We can go in the other direction too. Splitting up these Quarter Notes into Eighth Notes is a "Division", and splitting up those Eighth Notes again into Sixteenth Notes is a "Subdivision". There are now Notes and Rests that are shorter than a Beat! However, this also means that we now have Notes and Rests that occur betweenBeats, instead of directly on top of them. In order to count these out, we usually associate each of these Divisions and Subdivisions with a particular syllable. This is called a "Rhythm Counting System".
There are many different Rhythm Counting Systems, each with their own syllables and rules for applying them, but here we will use a fairly common one called "The Eastman Counting System". Before we demonstrate it, there is something that we have to mention about how certain Notes are written within sheet music...
Whenever multiple Eighth Notes are right next to each other, the little "flags" merge into a "Beam". The same is true for Sixteenth Notes, Thirty-Second Notes, etc. The more "flags", the more Beams:
This does NOT change their duration in any way. It simply makes it easier to read the Rhythm because the Beams do not usually cross Beats or Barlines.
Ok, let's look at two Measures, one where we've broken up every Quarter Note into two Eighth Notes (a "Division"), and one where we've broken up each of those Eighth Notes into two Sixteenth Notes (a "Subdivision"):
Above each Measure, we've shown both the count of the Beats and the syllables associated with the Notes that fall in-between those Beats. To practice, we would say the number on every click of the Metronome, while also trying to say the syllables between those clicks. To elaborate...
Within the first Measure, every other Eighth Note is marked with the syllable "te" (pronounced "tay"). Within the second Measure, every grouping of Sixteenth Notes has three Notes that are labeled "ti", "te", and "ta". (These are pronounced "tee", "tay", and "taw", respectively.) All of the Notes marked with a syllable are the ones that appear between the Beats. Notice how the syllables for the Eighth Notes and Sixteenth Notes relate to each other (as shown by the Notes marked in orange).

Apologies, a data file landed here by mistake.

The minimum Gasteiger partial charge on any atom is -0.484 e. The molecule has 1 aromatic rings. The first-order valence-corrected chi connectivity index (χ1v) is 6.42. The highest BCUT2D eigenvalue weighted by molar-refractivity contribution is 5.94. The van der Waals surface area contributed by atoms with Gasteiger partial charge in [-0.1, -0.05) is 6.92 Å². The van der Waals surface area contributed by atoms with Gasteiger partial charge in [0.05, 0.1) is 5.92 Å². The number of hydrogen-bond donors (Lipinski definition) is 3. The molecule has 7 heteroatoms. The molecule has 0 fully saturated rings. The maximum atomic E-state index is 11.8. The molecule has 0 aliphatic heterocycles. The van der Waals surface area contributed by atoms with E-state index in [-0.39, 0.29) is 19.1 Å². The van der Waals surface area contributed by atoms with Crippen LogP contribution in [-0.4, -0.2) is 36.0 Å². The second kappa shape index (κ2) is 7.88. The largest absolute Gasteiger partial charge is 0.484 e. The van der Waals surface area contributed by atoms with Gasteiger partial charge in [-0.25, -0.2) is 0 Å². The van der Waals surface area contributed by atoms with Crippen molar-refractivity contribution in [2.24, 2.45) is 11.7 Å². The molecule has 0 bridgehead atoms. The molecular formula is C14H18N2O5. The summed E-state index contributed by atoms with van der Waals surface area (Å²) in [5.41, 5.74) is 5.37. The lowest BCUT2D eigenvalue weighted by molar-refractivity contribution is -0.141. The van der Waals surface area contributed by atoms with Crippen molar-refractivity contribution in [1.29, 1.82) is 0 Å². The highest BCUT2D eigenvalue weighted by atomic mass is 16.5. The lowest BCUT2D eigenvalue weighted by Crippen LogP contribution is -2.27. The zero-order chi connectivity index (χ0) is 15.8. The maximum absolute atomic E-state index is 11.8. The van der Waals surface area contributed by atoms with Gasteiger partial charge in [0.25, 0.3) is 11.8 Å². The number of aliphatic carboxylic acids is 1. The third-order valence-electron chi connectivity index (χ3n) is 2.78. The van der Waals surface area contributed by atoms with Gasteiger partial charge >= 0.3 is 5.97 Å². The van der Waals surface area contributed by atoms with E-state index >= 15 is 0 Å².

Again, the purpose of this Rhythm Counting System is to make sure that we do not arbitrarily speed up or slow down when attemptting to get all of the Notes that fall in-between Beats to fit. Assigning a specific syllable to each one helps us to keep their durations distinct and relate them properly to the Beat. This will help us to sing or play it consistently.
We've just seen how to Divide and Subdivide the Beat into 2 and 4. How do we Subdivide a Beat into other numbers (like 3, 5, 6, or 7)? We use "Tuplets"! Tuplets are named after how many Notes they break the Beat up into...
• If they break it up into three Notes, then it is called a "Triplet". [The prefix "tri-" means 3.]
• If they break it up into five Notes, then it is called a "Quintuplet". [The prefix "quin-" means 5.]
• If they break it up into six Notes, then it is called a "Sextuplet". [The prefix "sex-" means 6.]
• If they break it up into seven Notes, then it is called a "Septuplet". [The prefix "sept-" means 7.]
This might seem complicated, but it is much more simple than it appears at first glance. For example, let's see how to split the Quarter Notes of 4/4 time into "Triplets":
The first Measure contains four regular Quarter Notes, and the second Measure contains four "Triplets". Each group of three Eighth Notes with a number "3" above them is a Triplet. Again, the syllables above the Notes show how to say them when we count with the Beat.
So far, so good. Here is the tricky part: Even though these Triplets are written with Eighth Notes, they are NOT actually equivalent to Eighth Notes in length. We write it this way because we are literally cramming threeNotes into the same amount of time that it would normally take to play twoEighth Notes.
[To look at this situation another way: A Division into Eighth Notes split the Beat into 2, while a Subdivision into Sixteenth Notes split the Beat into 4. Therefore, the only way to Divide the Beat into 3 in this context is to use a Triplet!]
To recap: Set a Metronome to a slower Tempo and practice counting out and saying the associated syllables of these four patterns until they become comfortable...
These serve as a foundation for relating the pattern of Notes and Rests (i.e.: the "Rhythm") to the underlying Beat of a musical piece. In the next part, we will learn more about what a Time Signature can tell us and how to apply it.